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Dublin: 3 °C Thursday 12 December, 2019
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Meet the Munster rugby stars building a future for Kenyan orphans

Winger Johne Murphy and teammates BJ Botha and Dave Kilcoyne have earned praise for their charitable deeds.

Munster players BJ Botha, Johne Murphy and Dave Kilcoyne with Building of Hope directors Maureen McCarthy, Jim Lynch and Mary Howard.
Munster players BJ Botha, Johne Murphy and Dave Kilcoyne with Building of Hope directors Maureen McCarthy, Jim Lynch and Mary Howard.

THREE MUNSTER PLAYERS have thrown their weight behind a charitable enterprise that is aiming to build a clinic and physiotherapy centre at a Kenyan school for the blind.

Johne Murphy, BJ Botha and Dave Kilcoyne have come on-board as ambassadors for the Building of Hope project. In 2012, the charity organised for 200 volunteers to travel to Mombasa and build a residential home for some 400 orphans at the Likoni school for the blind. Another tranche over volunteers will travel to Kenya later this month to get to work on the new clinic.

Murphy told TheScore.ie he has been inspired by the determination and commitment of all involved in the project. He said, “Representatives from Building of Hope came to Munster last year, looking for ambassadors. Myself, BJ and Dave decided it was something we would be interested in. As BJ is from South Africa, projects like this are close to his heart. He spoke very passionately about it. You are giving the children out there hope for a better life.

“They are going to build the clinic and physio centre beside the school that they built in 2012. It is a bigger job this time but, thankfully, the donations have been larger.” One of the donations — made by an individual that prefers to remain anonymous — was a 20-foot container filled with supplies such as clothes, toys, books, hygiene products and more.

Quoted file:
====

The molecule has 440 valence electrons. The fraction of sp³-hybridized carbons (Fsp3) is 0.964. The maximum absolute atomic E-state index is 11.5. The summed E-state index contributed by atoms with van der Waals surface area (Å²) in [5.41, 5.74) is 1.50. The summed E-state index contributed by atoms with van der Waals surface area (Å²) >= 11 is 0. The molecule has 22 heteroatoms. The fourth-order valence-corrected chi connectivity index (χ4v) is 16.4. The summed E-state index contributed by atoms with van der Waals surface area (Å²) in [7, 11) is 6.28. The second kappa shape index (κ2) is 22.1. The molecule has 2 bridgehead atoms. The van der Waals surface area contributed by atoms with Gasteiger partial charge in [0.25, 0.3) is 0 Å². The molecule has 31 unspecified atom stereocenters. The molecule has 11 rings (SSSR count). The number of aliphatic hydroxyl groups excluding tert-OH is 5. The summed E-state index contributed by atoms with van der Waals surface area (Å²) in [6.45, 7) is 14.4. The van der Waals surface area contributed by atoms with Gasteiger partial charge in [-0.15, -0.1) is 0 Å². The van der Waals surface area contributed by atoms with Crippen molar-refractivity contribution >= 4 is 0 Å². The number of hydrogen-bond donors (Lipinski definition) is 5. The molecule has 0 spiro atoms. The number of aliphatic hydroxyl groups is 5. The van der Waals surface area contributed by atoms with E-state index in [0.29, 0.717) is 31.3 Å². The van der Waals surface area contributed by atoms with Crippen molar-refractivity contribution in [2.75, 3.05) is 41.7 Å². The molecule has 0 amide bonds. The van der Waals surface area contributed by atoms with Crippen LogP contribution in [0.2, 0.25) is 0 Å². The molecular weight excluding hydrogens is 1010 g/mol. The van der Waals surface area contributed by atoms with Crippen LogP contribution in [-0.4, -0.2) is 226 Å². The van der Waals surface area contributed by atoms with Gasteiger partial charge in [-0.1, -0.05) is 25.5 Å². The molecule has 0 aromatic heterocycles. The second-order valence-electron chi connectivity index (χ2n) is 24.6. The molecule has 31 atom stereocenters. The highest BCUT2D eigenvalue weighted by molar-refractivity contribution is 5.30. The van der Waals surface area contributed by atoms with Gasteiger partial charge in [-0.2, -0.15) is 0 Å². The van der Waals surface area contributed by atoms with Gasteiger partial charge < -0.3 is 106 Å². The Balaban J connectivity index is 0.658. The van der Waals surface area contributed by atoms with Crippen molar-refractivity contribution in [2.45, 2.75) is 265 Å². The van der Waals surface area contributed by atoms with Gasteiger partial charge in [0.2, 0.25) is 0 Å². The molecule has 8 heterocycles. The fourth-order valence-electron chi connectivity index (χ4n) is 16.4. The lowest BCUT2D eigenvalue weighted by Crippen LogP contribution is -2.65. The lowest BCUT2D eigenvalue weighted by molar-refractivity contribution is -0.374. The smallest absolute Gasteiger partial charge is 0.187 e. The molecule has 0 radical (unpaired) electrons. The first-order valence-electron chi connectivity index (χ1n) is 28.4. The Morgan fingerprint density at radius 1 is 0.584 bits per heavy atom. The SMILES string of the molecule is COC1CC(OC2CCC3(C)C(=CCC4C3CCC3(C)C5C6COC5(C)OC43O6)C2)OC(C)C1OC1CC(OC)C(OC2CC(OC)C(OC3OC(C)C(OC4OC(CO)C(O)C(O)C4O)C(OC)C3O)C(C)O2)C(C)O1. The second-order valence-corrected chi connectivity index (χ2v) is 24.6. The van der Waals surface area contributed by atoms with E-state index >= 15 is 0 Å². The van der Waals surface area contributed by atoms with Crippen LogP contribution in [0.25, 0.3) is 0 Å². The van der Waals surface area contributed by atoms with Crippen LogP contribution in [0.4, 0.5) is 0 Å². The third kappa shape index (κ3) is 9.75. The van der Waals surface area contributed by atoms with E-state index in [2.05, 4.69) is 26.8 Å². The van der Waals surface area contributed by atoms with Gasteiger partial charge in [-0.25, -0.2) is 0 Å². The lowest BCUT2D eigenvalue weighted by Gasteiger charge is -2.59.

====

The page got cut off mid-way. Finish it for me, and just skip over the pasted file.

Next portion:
imageSome of the residential homes that were built at Likoni School for the Blind in 2012.

The volunteers raise money to pay for their travel fare. Once they arrive in Mombasa they get involved with the building and work closely with expert tradesmen, who are also volunteering their time. Murphy commented, “The plan was to try and get over to pitch in but the dates haven’t fallen correctly with Munster’s fixtures and any time we may have off. I’m very keen to get out there and if I can, later in the year, I will.

“It is two weeks of very tough work and physical labour but, from talking to people who have been over, you really get something out of it. It’s about getting stuck in. There are skilled guys going out and you follow their lead. Once you get your hands dirty and your head stuck in you’ll be all right.” As a farmer’s son, the Rathangan native says he is not averse to physical labour and jokes that he could be the best broom pusher on-site if he ever makes the trip to Kenya.

Building of Hope, through their Drumcondra office, also planning to pay a nurse’s salary at the clinic and provide distance learning courses for 12 students of the Likoni School. “The thing that struck me,” said Murphy, “is that they built the orphanage but didn’t just leave it there. They are going back and have committed to staying involved in the area for five years.”

To find out more on the Building for Hope project, click here. Those interested can also text HOPE2014 to 50300 to donate €4.

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Patrick McCarry

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